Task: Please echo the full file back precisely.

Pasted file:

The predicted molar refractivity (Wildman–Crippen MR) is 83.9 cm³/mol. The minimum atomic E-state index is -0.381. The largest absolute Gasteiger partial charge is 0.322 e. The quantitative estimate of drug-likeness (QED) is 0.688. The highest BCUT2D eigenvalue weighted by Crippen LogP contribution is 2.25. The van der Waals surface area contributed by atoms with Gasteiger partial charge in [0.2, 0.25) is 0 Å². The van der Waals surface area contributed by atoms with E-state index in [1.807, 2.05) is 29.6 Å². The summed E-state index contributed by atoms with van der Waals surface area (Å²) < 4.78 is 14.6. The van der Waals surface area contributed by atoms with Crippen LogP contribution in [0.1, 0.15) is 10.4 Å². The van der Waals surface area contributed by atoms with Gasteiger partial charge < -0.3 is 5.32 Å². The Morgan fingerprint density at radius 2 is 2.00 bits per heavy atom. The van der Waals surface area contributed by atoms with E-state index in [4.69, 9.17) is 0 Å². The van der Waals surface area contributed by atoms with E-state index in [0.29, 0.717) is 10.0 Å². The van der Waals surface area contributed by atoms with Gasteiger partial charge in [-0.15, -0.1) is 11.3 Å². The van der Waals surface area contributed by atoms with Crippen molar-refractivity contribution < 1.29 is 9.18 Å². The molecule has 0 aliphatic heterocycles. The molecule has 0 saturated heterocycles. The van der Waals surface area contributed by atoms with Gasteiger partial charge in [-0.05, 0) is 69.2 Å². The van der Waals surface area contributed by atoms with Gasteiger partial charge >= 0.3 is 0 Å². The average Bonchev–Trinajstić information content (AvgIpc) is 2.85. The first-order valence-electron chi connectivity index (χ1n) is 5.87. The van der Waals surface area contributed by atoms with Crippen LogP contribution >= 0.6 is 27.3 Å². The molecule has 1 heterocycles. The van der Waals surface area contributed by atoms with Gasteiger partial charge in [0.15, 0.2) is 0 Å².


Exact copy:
The predicted molar refractivity (Wildman–Crippen MR) is 83.9 cm³/mol. The minimum atomic E-state index is -0.381. The largest absolute Gasteiger partial charge is 0.322 e. The quantitative estimate of drug-likeness (QED) is 0.688. The highest BCUT2D eigenvalue weighted by Crippen LogP contribution is 2.25. The van der Waals surface area contributed by atoms with Gasteiger partial charge in [0.2, 0.25) is 0 Å². The van der Waals surface area contributed by atoms with E-state index in [1.807, 2.05) is 29.6 Å². The summed E-state index contributed by atoms with van der Waals surface area (Å²) < 4.78 is 14.6. The van der Waals surface area contributed by atoms with Crippen LogP contribution in [0.1, 0.15) is 10.4 Å². The van der Waals surface area contributed by atoms with Gasteiger partial charge < -0.3 is 5.32 Å². The Morgan fingerprint density at radius 2 is 2.00 bits per heavy atom. The van der Waals surface area contributed by atoms with E-state index in [4.69, 9.17) is 0 Å². The van der Waals surface area contributed by atoms with E-state index in [0.29, 0.717) is 10.0 Å². The van der Waals surface area contributed by atoms with Gasteiger partial charge in [-0.15, -0.1) is 11.3 Å². The van der Waals surface area contributed by atoms with Crippen molar-refractivity contribution < 1.29 is 9.18 Å². The molecule has 0 aliphatic heterocycles. The molecule has 0 saturated heterocycles. The van der Waals surface area contributed by atoms with Gasteiger partial charge in [-0.05, 0) is 69.2 Å². The van der Waals surface area contributed by atoms with Gasteiger partial charge >= 0.3 is 0 Å². The average Bonchev–Trinajstić information content (AvgIpc) is 2.85. The first-order valence-electron chi connectivity index (χ1n) is 5.87. The van der Waals surface area contributed by atoms with Crippen LogP contribution >= 0.6 is 27.3 Å². The molecule has 1 heterocycles. The van der Waals surface area contributed by atoms with Gasteiger partial charge in [0.15, 0.2) is 0 Å².